Measure of International Authority (MIA)


This page contains the Measure of International Authority (MIA) dataset. MIA contains estimates of the delegation and pooling of authority (1950-2010) as well as of the scope of the policy portfolio for 76 international governmental organizations (1950-2017). The MIA data are annual. We are working on an update through 2020.

Two books accompany the measurement project. If you are planning to use the data or any of the documents posted here, please cite these works.

The first book presents a measure of delegation and pooling for 76 IOs and profiles for 45 of them (1950-2010).Profiles for the remaining 31 IOs can be downloaded below.

Liesbet Hooghe, Gary Marks, Tobias Lenz, Jeanine Bezuijen, Besir Ceka, Svet Derderyan. 2017. Measuring International Authority: A Postfunctionalist Theory of Governance. Oxford: Oxford University Press. Table of contents 
Order here.

The second book presents a measure of IO policy scope (1950-2017).

Liesbet Hooghe, Tobias Lenz, Gary Marks. 2019. A Theory of International Organization. Oxford: Oxford University Press (forthcoming). Table of contents // Online Appendix (containing additional analyses for chapters 5-8)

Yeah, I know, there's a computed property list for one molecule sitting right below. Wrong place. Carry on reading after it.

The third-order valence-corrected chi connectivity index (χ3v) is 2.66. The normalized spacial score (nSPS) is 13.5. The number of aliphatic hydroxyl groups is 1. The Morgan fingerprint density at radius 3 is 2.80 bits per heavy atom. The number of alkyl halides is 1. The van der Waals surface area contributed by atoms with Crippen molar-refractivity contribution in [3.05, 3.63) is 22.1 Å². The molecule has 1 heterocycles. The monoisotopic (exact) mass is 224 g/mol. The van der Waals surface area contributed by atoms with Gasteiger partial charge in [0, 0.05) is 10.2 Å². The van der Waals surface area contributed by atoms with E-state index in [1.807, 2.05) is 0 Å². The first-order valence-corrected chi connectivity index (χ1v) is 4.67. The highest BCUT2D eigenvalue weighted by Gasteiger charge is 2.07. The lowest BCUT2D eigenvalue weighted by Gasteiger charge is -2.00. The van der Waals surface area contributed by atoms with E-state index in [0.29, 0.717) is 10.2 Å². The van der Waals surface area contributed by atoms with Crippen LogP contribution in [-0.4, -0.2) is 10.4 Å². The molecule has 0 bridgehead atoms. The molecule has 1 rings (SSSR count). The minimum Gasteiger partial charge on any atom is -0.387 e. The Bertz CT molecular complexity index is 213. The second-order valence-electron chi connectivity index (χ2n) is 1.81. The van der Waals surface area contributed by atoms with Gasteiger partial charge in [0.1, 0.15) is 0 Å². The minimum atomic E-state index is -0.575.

Documentation

The scores produced in the Measure of International Authority (MIA) are akin to Lego blocks that summarize coherent ingredients of international governance that can be aggregated in different ways for different purposes. Chapter One discusses the theoretical-conceptual underpinnings of the Measure of International Authority (MIA). It explains how we conceptualize international authority and operationalize the abstract concept with concrete indicators. Chapter Two sets out how we apply the coding scheme (Appendix II) and produce scores for particular IOs, on components of decision making or institutional structure, and across years. It sets out rules that underpin our interpretations while keeping a sharp eye on opaque concepts, awkward cases, and borderline decisions. It is intended to help the user traverse the gap between indicator and observation. Chapter Three scales up these indicators (or scores) to two dimensions of international authority, delegation and pooling. The first two sections of this chapter show how we aggregate scores for delegation and for pooling respectively. In the third section, we provide a glimpse into delegation and pooling over time and across decision areas. 


Appendices with supportive material (pre-publication)